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Ethics Institute launches taskforce to examine legal services to oligarchs and kleptocrats

Ethics Institute launches taskforce to examine legal services to oligarchs and kleptocrats


The 12-strong Taskforce on Business Ethics and the Legal Profession, chaired by Guy Beringer KC (Hon) (former Senior Partner of Allen & Overy)

The Institute of Business Ethics is to launch a new Taskforce to examine the provision of civil legal services to overseas oligarchs and kleptocrats by UK-based firms.

  • New Taskforce to examine the provision of legal services by UK-based firms to overseas oligarchs and kleptocrats.
  • Group to bring together legal experts, academics and civil society representatives for legal sector-wide consultation.
  • Taskforce to be charged with delivering recommendations to reconcile reputational and ethical risks of providing services with rights to representation.

The task force will be charged with examining the reputational and ethical risks to the legal profession of taking on such clients, and how these can be reconciled with rights to representation, longstanding professional values, and international obligations such as those set out in the UN Guiding Principles on Business and Human Rights.

The members of the Taskforce are:

  • Guy Beringer KC (Hon) – Chair
  • Robert Barrington, Professor of Anti-Corruption Practice, Centre for the Study of Corruption – Deputy Chair
  • Michael Bennett, Former Partner and GC, Linklaters
  • Sara Carnegie, Legal Director, International Bar Association
  • Sarah de Gay, Master of the City of London Solicitors’ Company, President of the City of London Law Society (2023/24), Non-Executive Director, Independent Committee Member, and Solicitor
  • Jonathan Goldsmith, Consultant in European and International Legal Services
  • Duncan Hames, Director of Policy and Programmes, Transparency International UK
  • Susan Hawley, Executive Director, Spotlight on Corruption
  • Stephen Mayson, Centre for Ethics and Law, University College London
  • Julie Norris, Partner, Regulatory Team, Kingsley Napley LLP
  • Patricia Robertson KC, Fountain Court Chambers
  • Jeff Twentyman, Chair of Sustainability and Responsible Business, Slaughter and May

The formation of the Taskforce follows the high-profile exit of many firms from Russian business following the invasion of Ukraine, and long-standing concerns by the UK, EU and US governments that lawyers may be playing a role in enabling overseas corruption. Civil society representatives have warned that UK legal services are too accessible to corrupt capital, while members of the legal profession have warned of the risks of undermining core principles such as the right to representation, access to justice, and the principle of not associating the lawyer with the client.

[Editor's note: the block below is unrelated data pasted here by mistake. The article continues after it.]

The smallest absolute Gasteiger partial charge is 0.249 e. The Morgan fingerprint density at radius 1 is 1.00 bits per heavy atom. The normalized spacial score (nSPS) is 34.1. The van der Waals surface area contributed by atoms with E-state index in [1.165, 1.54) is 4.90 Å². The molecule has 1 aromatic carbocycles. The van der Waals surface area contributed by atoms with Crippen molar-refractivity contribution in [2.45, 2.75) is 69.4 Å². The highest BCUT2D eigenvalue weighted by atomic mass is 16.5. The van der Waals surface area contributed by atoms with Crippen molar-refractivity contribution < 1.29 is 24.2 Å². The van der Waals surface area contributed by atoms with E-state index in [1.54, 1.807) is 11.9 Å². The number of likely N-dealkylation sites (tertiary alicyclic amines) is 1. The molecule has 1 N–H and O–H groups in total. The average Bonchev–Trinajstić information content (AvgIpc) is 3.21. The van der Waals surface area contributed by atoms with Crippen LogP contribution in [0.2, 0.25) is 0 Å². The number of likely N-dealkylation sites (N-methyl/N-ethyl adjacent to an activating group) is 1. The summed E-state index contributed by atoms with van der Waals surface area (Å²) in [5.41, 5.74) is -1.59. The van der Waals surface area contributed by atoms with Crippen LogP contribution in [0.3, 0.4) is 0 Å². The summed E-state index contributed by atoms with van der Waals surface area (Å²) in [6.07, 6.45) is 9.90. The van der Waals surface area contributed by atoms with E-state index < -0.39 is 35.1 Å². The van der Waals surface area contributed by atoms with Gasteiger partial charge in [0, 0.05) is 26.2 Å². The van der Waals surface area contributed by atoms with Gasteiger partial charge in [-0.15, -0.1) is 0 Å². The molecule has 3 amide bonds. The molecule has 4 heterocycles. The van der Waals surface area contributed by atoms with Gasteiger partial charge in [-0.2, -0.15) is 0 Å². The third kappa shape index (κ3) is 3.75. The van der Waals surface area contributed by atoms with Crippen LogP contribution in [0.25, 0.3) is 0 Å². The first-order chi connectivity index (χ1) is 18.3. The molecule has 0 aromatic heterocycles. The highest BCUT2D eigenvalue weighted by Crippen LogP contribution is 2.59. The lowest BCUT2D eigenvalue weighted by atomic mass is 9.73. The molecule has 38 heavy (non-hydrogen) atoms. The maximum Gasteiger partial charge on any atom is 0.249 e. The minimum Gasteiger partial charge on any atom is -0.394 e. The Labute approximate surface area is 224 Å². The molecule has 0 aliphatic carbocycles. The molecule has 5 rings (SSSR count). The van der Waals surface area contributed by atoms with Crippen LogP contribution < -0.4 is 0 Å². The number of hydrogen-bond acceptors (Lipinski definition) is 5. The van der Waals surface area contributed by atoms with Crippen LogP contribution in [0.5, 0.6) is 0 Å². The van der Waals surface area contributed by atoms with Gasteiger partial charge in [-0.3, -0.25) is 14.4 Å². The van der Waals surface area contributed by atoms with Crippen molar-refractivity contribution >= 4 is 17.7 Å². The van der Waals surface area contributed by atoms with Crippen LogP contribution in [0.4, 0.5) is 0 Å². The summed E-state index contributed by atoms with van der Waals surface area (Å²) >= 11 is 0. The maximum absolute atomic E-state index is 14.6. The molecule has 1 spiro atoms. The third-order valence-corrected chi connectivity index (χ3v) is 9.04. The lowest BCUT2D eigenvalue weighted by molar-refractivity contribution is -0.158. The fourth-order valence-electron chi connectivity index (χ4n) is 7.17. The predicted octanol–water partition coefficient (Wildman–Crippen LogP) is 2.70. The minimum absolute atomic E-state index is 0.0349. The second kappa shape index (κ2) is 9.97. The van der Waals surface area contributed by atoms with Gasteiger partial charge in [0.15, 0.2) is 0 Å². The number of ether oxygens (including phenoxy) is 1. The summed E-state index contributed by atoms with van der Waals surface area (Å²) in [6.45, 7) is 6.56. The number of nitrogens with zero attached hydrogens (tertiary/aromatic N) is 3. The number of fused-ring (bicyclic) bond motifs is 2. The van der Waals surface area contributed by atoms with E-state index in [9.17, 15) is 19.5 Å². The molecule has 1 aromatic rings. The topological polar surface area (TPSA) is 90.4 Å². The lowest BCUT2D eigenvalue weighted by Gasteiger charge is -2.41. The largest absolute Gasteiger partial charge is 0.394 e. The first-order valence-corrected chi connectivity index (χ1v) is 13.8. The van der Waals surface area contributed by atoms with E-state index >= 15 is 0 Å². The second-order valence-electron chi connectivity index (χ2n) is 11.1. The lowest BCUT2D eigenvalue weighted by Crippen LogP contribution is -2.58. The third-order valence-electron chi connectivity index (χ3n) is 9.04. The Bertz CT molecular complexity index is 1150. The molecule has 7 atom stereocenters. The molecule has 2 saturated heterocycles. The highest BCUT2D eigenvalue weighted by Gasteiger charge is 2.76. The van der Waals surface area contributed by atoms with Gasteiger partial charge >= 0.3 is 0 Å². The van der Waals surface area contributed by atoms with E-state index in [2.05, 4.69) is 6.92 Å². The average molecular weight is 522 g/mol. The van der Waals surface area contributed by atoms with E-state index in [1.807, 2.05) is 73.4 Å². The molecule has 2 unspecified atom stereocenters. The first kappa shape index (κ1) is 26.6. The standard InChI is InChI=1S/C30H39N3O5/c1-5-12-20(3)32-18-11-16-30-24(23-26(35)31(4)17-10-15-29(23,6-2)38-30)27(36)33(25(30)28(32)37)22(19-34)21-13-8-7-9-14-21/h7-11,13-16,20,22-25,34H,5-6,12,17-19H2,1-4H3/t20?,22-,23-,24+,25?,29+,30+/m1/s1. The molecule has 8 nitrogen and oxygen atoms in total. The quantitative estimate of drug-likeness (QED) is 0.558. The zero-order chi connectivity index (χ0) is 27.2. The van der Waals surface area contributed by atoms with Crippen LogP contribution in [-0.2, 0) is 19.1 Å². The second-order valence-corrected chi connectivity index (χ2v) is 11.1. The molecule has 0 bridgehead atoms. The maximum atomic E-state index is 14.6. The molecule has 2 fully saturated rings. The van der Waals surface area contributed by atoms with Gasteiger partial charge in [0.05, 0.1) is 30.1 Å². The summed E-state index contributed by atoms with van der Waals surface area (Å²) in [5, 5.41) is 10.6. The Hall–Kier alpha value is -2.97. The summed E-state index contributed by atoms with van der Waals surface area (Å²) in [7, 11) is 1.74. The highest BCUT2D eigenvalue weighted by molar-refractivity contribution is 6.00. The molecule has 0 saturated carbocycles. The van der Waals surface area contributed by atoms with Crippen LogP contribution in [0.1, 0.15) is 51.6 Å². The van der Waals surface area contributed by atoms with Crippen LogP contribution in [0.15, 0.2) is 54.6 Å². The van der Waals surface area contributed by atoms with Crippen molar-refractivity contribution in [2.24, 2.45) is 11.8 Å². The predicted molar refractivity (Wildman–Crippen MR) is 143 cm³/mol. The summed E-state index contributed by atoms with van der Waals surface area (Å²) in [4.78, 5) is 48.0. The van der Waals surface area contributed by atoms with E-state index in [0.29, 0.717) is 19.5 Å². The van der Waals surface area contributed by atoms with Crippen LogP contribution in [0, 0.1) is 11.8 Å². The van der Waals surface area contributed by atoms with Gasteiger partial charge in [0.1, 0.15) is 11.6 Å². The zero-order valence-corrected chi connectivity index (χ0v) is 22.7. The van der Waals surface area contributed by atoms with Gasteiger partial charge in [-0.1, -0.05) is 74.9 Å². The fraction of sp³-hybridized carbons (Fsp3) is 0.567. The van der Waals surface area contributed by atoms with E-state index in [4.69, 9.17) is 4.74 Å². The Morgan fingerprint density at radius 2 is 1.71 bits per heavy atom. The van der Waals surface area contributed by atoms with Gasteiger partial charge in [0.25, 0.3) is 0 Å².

The Taskforce is expected to share its recommendations with law firms, regulators, law makers and other stakeholders within 12 months.

Dr Ian Peters MBE, Director of the Institute of Business Ethics, said: “There are increasing examples of oligarchs using or looking to use our courts and UK-based firms for their civil proceedings and commercial transactions. This means practitioners are walking a tightrope between professional obligations to provide representation and commercial considerations on one side, and the ethics of representing such individuals and what that means for public perceptions of their firms on the other.

 “I’m delighted that senior members of the legal profession and civil society experts are coming together under Guy Beringer’s chairmanship to examine what is a challenging and complex issue and provide guidance and recommendations that will support the global reputation of the UK’s legal sector.”

 Guy Beringer KC, Chair of the Taskforce on Business Ethics and the Legal Profession, said: “There has recently been growing pressure on lawyers to exercise greater ethical judgment in relation both to the clients for whom they will act and the work they undertake for those clients. In matters of criminal law there is a well-established principle that all defendants should have a right of representation. In relation to commercial matters which have no criminal element, no such principle has been clearly established.

 “The long-term interests of the profession and the reputation of the City of London would be well served by greater clarity and consensus on the ethical principles which should apply in civil matters when law firms are taking on new clients or taking new instructions for existing clients.”

 Professor Robert Barrington, Deputy Chair of the Taskforce on Business Ethics and the Legal Profession, said:  

“It’s an important step forward to have civil society representatives and senior lawyers sitting around the same table. We all have a common interest in working out how to reconcile the business needs of law firms, with the duties of lawyers to act in the public interest, and the rights of victims in faraway countries - which are easily overlooked when the money and transactions come to London. The concern must be that if the legal profession does not get its own house in order, there will be an unwanted alternative such as heavy-handed legislation or some form of international blacklisting.”